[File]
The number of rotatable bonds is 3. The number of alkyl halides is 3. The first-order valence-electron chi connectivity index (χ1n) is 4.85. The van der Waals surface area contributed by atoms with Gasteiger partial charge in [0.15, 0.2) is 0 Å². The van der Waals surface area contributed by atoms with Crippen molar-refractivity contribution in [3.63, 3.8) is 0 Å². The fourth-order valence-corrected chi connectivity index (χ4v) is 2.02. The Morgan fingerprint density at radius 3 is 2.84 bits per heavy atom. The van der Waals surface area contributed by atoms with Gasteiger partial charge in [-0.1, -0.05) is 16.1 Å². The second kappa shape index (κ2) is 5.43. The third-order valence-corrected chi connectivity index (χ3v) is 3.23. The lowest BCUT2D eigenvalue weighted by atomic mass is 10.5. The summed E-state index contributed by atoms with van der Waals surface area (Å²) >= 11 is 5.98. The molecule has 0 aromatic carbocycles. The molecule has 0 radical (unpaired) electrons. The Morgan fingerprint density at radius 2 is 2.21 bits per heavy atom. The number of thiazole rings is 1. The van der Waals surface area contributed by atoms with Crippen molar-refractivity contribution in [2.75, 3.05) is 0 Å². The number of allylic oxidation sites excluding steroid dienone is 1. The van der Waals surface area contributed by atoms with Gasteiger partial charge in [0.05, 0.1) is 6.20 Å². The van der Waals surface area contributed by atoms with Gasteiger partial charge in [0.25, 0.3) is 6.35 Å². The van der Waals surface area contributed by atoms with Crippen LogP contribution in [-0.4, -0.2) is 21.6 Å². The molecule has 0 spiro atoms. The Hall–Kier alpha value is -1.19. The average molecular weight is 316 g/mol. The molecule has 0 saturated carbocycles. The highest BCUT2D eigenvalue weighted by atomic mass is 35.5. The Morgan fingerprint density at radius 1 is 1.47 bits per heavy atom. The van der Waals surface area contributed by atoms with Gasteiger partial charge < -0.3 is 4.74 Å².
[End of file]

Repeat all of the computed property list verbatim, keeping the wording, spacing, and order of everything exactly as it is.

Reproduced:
The number of rotatable bonds is 3. The number of alkyl halides is 3. The first-order valence-electron chi connectivity index (χ1n) is 4.85. The van der Waals surface area contributed by atoms with Gasteiger partial charge in [0.15, 0.2) is 0 Å². The van der Waals surface area contributed by atoms with Crippen molar-refractivity contribution in [3.63, 3.8) is 0 Å². The fourth-order valence-corrected chi connectivity index (χ4v) is 2.02. The Morgan fingerprint density at radius 3 is 2.84 bits per heavy atom. The van der Waals surface area contributed by atoms with Gasteiger partial charge in [-0.1, -0.05) is 16.1 Å². The second kappa shape index (κ2) is 5.43. The third-order valence-corrected chi connectivity index (χ3v) is 3.23. The lowest BCUT2D eigenvalue weighted by atomic mass is 10.5. The summed E-state index contributed by atoms with van der Waals surface area (Å²) >= 11 is 5.98. The molecule has 0 aromatic carbocycles. The molecule has 0 radical (unpaired) electrons. The Morgan fingerprint density at radius 2 is 2.21 bits per heavy atom. The number of thiazole rings is 1. The van der Waals surface area contributed by atoms with Crippen molar-refractivity contribution in [2.75, 3.05) is 0 Å². The number of allylic oxidation sites excluding steroid dienone is 1. The van der Waals surface area contributed by atoms with Gasteiger partial charge in [0.05, 0.1) is 6.20 Å². The van der Waals surface area contributed by atoms with Gasteiger partial charge in [0.25, 0.3) is 6.35 Å². The van der Waals surface area contributed by atoms with Crippen LogP contribution in [-0.4, -0.2) is 21.6 Å². The molecule has 0 spiro atoms. The Hall–Kier alpha value is -1.19. The average molecular weight is 316 g/mol. The molecule has 0 saturated carbocycles. The highest BCUT2D eigenvalue weighted by atomic mass is 35.5. The Morgan fingerprint density at radius 1 is 1.47 bits per heavy atom. The van der Waals surface area contributed by atoms with Gasteiger partial charge < -0.3 is 4.74 Å².